PHILADELPHIA—Membranous glomerulonephritis (GN) is the most common form of primary GN associated with acute renal allograft rejection following renal transplantation, researchers reported at Kidney Week 2011.

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The risk of acute rejection is a significant 59% greater with membranous GN compared with other GNs (focal segmental, membranoproliferative, and IgA nephropathy), according to a research team led by Arjang Djamali, MD, FASN, of the University of Wisconsin School of Medicine and Public Health in Madison. At three years, 50% of patients with membranous GN had an episode of acute rejection.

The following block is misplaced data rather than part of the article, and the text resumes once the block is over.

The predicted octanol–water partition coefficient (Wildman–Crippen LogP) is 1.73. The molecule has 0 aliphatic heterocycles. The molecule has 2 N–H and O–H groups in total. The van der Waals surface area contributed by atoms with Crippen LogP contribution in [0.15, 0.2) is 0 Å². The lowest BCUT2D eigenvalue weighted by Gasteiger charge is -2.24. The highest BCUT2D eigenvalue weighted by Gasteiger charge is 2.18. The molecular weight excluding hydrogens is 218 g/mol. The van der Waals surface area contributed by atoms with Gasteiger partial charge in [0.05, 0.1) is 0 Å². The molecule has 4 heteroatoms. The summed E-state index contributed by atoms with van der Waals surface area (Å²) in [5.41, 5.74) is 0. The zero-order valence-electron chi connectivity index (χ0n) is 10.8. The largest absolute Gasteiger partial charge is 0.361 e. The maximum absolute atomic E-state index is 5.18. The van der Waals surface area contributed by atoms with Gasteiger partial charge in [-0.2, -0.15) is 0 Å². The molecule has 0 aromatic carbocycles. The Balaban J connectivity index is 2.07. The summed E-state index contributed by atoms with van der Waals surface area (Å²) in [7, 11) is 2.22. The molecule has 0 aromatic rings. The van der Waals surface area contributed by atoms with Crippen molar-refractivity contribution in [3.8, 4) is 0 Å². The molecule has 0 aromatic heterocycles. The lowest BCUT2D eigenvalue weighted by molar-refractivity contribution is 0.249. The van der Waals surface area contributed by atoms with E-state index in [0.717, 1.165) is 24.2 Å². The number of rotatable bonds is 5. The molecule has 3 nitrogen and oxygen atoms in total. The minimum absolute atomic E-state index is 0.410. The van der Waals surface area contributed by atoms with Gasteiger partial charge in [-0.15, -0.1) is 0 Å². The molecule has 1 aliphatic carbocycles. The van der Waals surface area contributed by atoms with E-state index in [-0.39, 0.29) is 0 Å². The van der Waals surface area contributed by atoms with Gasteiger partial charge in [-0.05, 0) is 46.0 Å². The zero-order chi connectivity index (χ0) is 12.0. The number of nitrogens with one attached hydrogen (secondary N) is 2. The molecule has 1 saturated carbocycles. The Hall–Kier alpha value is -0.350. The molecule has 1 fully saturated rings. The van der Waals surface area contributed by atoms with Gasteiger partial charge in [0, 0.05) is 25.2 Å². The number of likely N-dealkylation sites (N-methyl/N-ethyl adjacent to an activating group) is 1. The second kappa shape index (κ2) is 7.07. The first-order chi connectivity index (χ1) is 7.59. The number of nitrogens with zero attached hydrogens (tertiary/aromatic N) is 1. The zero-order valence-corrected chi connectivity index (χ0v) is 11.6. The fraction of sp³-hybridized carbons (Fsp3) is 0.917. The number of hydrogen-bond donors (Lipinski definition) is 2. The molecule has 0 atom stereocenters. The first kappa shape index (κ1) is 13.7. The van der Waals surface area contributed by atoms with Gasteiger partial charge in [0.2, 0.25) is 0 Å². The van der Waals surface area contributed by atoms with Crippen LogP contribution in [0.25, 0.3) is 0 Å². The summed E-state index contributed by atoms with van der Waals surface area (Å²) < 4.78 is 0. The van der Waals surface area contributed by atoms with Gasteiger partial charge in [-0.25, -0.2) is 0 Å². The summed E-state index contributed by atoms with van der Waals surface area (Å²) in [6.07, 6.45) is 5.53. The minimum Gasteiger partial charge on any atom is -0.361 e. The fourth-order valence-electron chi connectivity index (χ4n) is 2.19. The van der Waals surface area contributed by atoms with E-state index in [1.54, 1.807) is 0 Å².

The retrospective study, which included 598 renal transplant recipients with biopsy confirmed primary GN, showed that delayed graft function was associated with a significant 2.3 times increased risk of acute rejection in patients with membranous GN and basiliximab induction was associated with a significant 61% decreased risk.